ANCHORAGE (KTUU)- The technology of missile defense isn't easy, and despite recent success, some are questioning the reliability and technical capability of the United States limited intercontinental ballistic missile defense program.
The ground-based mid course system has been tested a total of 18 times in the last 12 to 15 years. Although defense officials at the Missile Defense Agency are confident in the system's ability to protect the country, so far, only 10 out of the 18 tests have been successful.
"The testing record to date has not demonstrated that this system provides a reliable capability to defend Alaska or the rest of the United States," said Kingston Reif, missile defense expert and Director for Disarmament and Threat Reduction Policy at the Arms Control Association. "It's had a troubled history and the overall test record is just over 50%."
The most recent test took place May 30 at Vandenberg Air Force Base in California. So far the system is one-for-one against ICBM's, but Reif says the test wasn't realistic.
"The intercept test of this system against a target missile with a dummy warhead, was tested in a very strict and controlled conditions. Meaning the realism of the test scenario is limited," Reif said. "That's a test against one interceptor fired against one target missile. In a real scenario it's unlikely North Korea would fire one missile at Alaska or at the rest of the United States, and so this system has never been tested against more than one target at the same time."
In a real world situation, Philip Coyle, co-author of "The Challenges of Nuclear Non-Proliferation" and board member of the Center for Arms Control and Non-Proliferation, says to compensate for the systems poor scorecard, in order to get a hit, the shot doctrine says anywhere from 3 to 5 interceptors would be fired at each incoming ICBM. He says the number of interceptors would quickly be exhausted if a nation like North Korea fired more than one missile.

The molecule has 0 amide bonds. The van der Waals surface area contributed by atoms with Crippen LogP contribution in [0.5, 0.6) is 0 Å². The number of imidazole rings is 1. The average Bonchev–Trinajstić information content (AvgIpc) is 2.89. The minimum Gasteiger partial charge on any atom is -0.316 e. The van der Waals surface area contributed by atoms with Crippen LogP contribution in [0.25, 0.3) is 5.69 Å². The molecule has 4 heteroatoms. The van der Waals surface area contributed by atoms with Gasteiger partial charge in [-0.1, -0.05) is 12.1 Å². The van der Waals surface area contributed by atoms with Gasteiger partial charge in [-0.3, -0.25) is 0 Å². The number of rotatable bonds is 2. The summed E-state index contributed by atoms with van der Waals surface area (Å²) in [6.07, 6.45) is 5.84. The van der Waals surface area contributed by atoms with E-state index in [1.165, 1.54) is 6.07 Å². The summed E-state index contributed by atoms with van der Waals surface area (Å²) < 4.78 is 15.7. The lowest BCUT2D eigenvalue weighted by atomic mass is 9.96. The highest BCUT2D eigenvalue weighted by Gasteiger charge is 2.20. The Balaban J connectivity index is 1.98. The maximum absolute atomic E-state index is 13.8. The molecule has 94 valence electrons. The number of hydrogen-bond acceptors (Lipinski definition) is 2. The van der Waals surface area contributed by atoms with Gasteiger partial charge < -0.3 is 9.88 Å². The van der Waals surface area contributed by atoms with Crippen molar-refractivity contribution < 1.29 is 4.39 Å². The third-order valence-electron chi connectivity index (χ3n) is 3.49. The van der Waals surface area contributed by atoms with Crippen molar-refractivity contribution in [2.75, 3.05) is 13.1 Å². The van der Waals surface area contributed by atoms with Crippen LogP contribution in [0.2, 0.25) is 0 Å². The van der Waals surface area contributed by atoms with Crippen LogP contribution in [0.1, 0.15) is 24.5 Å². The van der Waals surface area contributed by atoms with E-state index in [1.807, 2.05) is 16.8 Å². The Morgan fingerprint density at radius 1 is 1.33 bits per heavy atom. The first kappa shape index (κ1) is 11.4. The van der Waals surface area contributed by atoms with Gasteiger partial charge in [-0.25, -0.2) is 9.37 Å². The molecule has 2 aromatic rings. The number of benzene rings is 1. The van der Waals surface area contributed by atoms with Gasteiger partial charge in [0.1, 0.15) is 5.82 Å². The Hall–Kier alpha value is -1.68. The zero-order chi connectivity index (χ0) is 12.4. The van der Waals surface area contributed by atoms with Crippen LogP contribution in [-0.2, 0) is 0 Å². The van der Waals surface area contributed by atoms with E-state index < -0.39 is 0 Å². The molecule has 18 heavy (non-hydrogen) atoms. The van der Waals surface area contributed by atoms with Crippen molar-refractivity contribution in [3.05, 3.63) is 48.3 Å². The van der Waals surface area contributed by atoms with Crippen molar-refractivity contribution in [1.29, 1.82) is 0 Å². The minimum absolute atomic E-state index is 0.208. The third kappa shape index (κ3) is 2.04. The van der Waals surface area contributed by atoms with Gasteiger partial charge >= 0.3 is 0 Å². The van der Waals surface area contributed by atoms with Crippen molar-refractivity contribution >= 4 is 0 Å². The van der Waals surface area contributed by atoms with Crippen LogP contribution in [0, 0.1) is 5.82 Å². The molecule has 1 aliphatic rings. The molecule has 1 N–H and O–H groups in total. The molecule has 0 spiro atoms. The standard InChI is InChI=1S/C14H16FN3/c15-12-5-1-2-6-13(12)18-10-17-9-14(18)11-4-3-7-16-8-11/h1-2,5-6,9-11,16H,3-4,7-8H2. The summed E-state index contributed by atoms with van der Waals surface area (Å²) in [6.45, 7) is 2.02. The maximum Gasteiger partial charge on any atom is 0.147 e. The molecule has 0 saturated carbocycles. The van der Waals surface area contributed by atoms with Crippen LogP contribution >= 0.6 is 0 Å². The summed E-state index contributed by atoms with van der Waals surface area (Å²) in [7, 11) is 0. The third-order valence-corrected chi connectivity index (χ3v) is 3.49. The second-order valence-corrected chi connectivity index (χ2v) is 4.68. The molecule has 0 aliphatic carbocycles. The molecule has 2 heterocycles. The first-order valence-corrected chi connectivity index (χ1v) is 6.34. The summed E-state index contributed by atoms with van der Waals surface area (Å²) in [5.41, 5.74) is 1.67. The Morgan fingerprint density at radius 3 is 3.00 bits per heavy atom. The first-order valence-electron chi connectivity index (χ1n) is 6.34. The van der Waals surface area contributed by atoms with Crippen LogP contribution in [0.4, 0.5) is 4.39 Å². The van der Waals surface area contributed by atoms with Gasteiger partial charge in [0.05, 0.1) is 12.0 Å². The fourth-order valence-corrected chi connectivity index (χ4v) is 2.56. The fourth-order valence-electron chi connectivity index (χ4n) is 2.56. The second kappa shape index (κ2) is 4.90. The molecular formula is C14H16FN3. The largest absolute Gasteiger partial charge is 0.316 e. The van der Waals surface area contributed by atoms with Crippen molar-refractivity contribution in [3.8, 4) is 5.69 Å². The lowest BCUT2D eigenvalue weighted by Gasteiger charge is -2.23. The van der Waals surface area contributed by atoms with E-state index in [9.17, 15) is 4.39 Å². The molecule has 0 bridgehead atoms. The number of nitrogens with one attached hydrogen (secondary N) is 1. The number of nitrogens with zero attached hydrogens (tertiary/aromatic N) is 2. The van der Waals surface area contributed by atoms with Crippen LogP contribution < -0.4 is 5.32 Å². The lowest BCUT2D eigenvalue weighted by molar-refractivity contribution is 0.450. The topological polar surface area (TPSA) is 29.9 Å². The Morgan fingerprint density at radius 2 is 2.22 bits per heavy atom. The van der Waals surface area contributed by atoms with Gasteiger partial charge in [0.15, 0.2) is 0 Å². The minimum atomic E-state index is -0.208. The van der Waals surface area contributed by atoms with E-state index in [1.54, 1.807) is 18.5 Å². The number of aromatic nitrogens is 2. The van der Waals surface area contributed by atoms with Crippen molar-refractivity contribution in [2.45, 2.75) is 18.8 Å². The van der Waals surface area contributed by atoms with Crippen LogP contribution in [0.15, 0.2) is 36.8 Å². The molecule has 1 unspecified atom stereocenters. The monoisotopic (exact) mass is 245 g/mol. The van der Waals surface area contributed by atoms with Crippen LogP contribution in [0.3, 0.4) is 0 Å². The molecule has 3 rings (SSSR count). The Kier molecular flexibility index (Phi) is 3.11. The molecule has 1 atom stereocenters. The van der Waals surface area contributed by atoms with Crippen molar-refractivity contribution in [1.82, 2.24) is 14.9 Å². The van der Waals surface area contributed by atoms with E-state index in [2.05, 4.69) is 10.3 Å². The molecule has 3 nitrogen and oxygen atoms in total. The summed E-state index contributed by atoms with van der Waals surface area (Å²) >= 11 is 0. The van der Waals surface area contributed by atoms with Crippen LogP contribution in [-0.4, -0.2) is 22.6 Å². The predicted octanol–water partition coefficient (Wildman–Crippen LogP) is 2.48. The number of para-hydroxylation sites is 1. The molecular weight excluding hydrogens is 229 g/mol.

Currently the United States limited ICBM defense system consists of 36 operational ground based interceptors. Four are located in California at Vandenberg Air Force Base, and 32 are in Alaska at Fort Greely, with another 8 on the way by the end of 2017, and even more beyond 2017, if the National Defense Authorization Act is approved as is.
About a week ago, the NDAA, which funds the U.S. military, passed out of the Senate Defense Committee. Alaska Senator Dan Sullivan says one of his amendments to the bill includes an increase of 28 ground-based missile interceptors, 14 would be deployed in Alaska.
Following news of North Korea's successful launch on Monday, Sullivan sent this message out on Facebook. "Now more than ever, it's imperative for Alaskans and the rest of the nation that we be prepared. That's why I recently introduced a bill - the majority of which was included in the National Defense Authorization Act passed out of committee last week - that will significantly boost our missile defense capabilities and keep America safe."
But missile defense experts Philip Coyle and Kingston Reif disagree with Senator Sullivan's choice to spend money to boost missile defense.
"Expanding the existing system which continues to have reliability concerns, and technical concerns, is not a winning strategy to stay ahead of the North Korea threat," said Reif. "In this case quantity is not a substitute for quality."
The first interceptors were deployed at Fort Greely in 2004, each costs about $70 million.
Reif says the Pentagon is in the process of developing a new reliable kill vehicle, which would sit atop the interceptor. Defense officials say a kill vehicle is object which tracks, maneuvers and intercepts a warhead in space. Reif says the new kill vehicle won't be tested until 2020, with deployment scheduled for 2022.